That sounds like her role was to get them to accept their predicament. I suspect that she was appointed to deliver that message, and the "sufferers" don't like it. Here, read her Wikipedia page. What relevant expertise does she have... other than as an appropriate person to inspire quiet acceptance of the FBI study?

Marc Polymeropoulos, a former senior CIA officer who says he was hit by Havana Syndrome in Russia in 2017, wrote Tuesday on Twitter that declining to rule out the “mass hysteria” theory was “insulting to victims and automatically disqualifying” from leading the task force.

At least tell us we're not crazy. 

ADDED: Here's the Polymeropoulos tweet:

September 22, 2021

The western view at 6:52 a.m.

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Talk about whatever you want in the comments.

"As 'Norwegian Wood' played faintly on a crappy stereo, Courtney led me down a short hallway to the bedroom."

"I got to the door and opened it to find Kurt lying in a little bed in a little room, his back against the wall, facing the doorway, his shocking blue eyes gazing at me through the subdued lighting. His bare feet stuck out past the bedsheets, and his toenails were painted a rosy hue. The smell of jasmine flowers wafted through the screen of the window above his head. To this day, whenever I smell jasmine I’m transported to that moment. 'Hi,' he said, and two things struck me instantly. The first was: oh, wow, I know this guy. He wasn’t some sort of rock-and-roll space alien—he was actually like a lot of the stoners I went to high school with. (I was kind of a stoner in high school myself.)... I asked Kurt what he was like as a kid, and he said something about being small for his age. I stood up, unfurled my wiry five-foot-six-inch frame, and said, in a theatrically manly voice, 'I don’t know what you’re talking about!' We exchanged smiles, and our bond grew from there. Somehow I got to talking about Arlo Guthrie’s 'The Motorcycle Song' and how I’d play it on the family record player and run around the house pretending I was a motorcycle. And Kurt said, 'I did that, too!'"

"Biden slips into political quicksand amid Haitian migrant buildup."

A clickbait headline at Politico. 

From the article: 
The White House condemned footage of Border Patrol agents on horseback appearing to use reins to deter Haitian migrants, which drew blowback from the agents themselves.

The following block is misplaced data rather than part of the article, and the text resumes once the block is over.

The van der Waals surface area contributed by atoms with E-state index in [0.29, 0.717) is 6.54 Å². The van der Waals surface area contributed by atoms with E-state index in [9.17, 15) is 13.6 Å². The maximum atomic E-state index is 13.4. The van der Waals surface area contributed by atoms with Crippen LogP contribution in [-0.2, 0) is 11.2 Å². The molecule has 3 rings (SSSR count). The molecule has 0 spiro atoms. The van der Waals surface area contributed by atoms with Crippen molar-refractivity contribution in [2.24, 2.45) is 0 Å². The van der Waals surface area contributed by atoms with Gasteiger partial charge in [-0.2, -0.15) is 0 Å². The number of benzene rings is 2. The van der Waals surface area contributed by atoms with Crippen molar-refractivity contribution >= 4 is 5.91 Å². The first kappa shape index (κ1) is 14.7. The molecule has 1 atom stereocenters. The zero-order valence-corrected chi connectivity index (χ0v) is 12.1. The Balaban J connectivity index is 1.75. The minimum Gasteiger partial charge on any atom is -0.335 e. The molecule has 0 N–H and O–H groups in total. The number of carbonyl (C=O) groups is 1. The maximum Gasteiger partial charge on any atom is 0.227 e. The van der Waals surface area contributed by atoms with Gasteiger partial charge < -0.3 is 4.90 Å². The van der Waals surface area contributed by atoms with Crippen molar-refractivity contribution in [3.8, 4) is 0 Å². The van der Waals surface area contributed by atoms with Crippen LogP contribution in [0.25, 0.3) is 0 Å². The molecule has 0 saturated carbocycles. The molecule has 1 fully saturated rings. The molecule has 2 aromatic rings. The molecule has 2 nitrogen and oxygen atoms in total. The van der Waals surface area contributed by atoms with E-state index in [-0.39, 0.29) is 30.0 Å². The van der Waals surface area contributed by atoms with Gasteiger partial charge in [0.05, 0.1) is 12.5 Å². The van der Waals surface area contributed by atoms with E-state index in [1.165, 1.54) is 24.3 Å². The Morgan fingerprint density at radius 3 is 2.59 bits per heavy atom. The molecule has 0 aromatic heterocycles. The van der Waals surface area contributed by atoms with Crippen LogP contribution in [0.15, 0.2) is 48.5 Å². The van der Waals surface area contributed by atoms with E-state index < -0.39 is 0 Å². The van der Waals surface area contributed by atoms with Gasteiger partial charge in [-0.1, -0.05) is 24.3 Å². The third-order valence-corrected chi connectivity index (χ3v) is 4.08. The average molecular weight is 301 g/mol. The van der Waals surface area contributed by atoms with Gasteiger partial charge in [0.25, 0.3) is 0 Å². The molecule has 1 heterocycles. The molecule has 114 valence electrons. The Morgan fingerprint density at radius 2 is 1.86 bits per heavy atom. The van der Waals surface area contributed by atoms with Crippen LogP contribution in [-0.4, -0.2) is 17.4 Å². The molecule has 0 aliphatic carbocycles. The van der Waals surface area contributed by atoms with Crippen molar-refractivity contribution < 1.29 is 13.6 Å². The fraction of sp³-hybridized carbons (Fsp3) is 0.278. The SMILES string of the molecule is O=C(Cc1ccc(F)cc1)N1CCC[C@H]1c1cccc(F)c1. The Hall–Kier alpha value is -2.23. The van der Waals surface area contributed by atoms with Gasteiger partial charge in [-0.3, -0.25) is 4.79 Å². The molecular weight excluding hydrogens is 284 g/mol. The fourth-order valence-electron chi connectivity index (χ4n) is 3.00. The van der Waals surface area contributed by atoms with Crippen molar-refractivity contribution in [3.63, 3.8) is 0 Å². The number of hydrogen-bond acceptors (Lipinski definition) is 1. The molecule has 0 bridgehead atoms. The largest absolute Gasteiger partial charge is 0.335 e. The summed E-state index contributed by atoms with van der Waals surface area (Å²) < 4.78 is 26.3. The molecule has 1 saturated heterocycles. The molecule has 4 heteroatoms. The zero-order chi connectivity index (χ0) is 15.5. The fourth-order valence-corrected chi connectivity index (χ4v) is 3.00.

In sharply visceral terms, the national Border Patrol union blasted the White House on Tuesday, characterizing it as inept for failing to have a plan in place to deal with the influx of some 15,000 migrants that left agents overwhelmed.... 
“We’re outnumbered by 200 to one. We’re put into a situation where we’re in between people — there’s a propensity for violence when there’s large crowds. We’re expected to control that,” [Brandon Judd, president of the National Border Patrol Council] said. “We don’t strike anybody. We used the tactic we were trained with — and the White House vilified us.”

"There is a whole vein of British music that usually gets called 'music hall' when bad critics talk about it..."

"... even though it owes nothing to the music that was actually performed in actual music halls. But what it does owe a great deal to is the work of Anthony Newley. One can draw a direct line from him through Davy Jones of the Monkees, Bowie, Syd Barrett, Ray Davies, Ian Dury, Blur… even a performer like John Lydon, someone who would seem worlds away from Newley’s showbiz sheen, has far more of his influence in his vocal inflections than most would acknowledge. Every time you hear a singer referred to as 'quintessentially British,' you’re probably hearing someone who is either imitating Newley, or imitating someone who was imitating Newley."

From a bonus episode of "A History of Rock Music in 500 Songs," "'Strawberry Fair' by Anthony Newley."

This was a surprisingly interesting episode. It just came up in the order of things, and I was in no mood to get interested in Anthony Newley, but I let it run. Here's an old video I dug up on my own in which he and Joan Rivers are discussing whether it's good to be a rock star:

"In theory — or in a kindlier, alternative universe — exercise would aid substantially in weight loss."